US STOCKS-Futures dip after new Russia sanctions
* Initial claims, housing starts data due
* Morgan Stanley climbs in premarket after earnings
* Futures off: Dow 56 pts, S&P 11.25 pts, Nasdaq 25.25 pts
NEW YORK, July 17 (Reuters) - U.S. stock index futures were lower on Thursday, in the wake of new U.S. and European Union sanctions on Russia and ahead of data on the labor and housing markets.
* The U.S. sanctions announced late Wednesday hit some of Russia's biggest firms while the EU sanctions were aimed at Russian companies that help destabilize Ukraine and will block new loans to Russia through two multilateral lenders. Russia's MICEX index lost 2.9 percent.
* Data at 8:30 a.m. EDT (1230 GMT) includes weekly initial jobless claims and housing starts for June. The Philadelphia Fed manufacturing survey is due later in the session at 10:00 a.m. (1400 GMT).
* As earnings season continues to roll along, Morgan Stanley shares advanced 0.8 percent to $32.76 in premarket trading after posting second-quarter results.
* Sandisk Corp shares slumped 7.5 percent to $99.70 before the opening bell after the company reported second-quarter profit and revenue that barely beat analysts' expectations and gave a third-quarter revenue forecast that was below Wall Street's estimate.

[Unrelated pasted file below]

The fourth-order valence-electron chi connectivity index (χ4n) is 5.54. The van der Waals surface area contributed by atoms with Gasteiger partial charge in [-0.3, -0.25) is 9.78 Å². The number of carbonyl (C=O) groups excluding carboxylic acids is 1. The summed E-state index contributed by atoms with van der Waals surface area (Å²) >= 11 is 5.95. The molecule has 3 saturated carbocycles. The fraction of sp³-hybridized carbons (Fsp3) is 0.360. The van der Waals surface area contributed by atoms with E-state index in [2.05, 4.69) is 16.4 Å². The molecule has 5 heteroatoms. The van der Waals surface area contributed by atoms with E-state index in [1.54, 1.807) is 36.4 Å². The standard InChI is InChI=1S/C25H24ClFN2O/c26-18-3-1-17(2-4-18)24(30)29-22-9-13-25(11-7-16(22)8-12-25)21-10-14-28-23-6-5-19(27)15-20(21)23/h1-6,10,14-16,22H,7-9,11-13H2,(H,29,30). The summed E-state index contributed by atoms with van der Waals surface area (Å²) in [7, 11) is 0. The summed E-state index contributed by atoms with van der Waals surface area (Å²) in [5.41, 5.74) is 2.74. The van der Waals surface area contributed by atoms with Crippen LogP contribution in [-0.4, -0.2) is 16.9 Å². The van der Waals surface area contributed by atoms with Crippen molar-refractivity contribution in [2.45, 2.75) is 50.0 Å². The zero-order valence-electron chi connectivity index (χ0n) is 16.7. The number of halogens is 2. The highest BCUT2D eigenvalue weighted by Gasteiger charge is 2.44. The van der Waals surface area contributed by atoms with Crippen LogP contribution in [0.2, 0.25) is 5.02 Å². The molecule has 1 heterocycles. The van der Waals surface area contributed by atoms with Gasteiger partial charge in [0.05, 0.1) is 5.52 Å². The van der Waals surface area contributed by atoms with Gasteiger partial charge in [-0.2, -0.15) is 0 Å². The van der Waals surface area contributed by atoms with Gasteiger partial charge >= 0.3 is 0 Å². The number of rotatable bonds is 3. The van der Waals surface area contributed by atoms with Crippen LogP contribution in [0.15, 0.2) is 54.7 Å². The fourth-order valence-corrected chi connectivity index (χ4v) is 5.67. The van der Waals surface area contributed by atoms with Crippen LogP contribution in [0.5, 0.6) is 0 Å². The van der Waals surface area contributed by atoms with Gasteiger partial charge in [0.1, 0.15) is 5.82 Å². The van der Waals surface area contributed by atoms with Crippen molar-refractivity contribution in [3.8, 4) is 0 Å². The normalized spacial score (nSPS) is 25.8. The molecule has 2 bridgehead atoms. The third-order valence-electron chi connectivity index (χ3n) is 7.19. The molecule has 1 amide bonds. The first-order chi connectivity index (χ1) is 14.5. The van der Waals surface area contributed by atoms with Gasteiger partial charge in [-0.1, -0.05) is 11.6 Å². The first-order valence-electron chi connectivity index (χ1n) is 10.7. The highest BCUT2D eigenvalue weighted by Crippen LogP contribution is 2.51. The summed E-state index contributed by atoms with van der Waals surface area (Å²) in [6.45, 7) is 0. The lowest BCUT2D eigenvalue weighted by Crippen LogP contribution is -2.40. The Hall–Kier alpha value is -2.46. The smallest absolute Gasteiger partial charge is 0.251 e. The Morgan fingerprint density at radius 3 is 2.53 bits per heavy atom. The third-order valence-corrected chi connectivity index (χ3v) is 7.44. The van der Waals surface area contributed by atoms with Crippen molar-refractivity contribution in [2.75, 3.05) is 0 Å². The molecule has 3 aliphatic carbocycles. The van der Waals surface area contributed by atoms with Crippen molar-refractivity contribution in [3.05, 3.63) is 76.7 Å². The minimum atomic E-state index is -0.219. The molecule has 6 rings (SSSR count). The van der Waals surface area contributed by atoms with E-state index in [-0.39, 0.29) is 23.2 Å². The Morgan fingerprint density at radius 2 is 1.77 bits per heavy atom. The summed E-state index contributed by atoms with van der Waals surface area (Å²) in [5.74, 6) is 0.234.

* Mattel shares dropped 5.2 percent to $37 in light premarket trade after the world's largest toymaker reported its third straight fall in quarterly sales on a slump in demand for Barbie dolls and Fisher Price preschool toys.
* Google and IBM are scheduled to report earnings after the closing bell.
* S&P 500 companies' profits are expected to grow 5.2 percent in the second quarter, according to Thomson Reuters data, down from the 8.4 percent growth forecast at the start of April. Revenue is seen up 3.2 percent.
* Thomson Reuters data also shows that of the 45 companies in the S&P 500 that have reported earnings through Wednesday morning, 66.7 percent have topped Wall Street expectations, roughly in-line with the 67 percent rate for the past four quarters and above the 63 percent rate since 1994.
* S&P 500 e-mini futures were down 11.25 points and fair value - a formula that evaluates pricing by taking into account interest rates, dividends and time to expiration on the contract - indicated a lower open. Dow Jones industrial average e-mini futures fell 56 points and Nasdaq 100 e-mini futures lost 25.25 points.
* European stock markets fell as the new Western sanctions on Russia and mixed corporate earnings dented investors' appetite for equities.
* Asian equities dipped, giving up earlier modest gains as Chinese shares fell. (Editing by Bernadette Baum)
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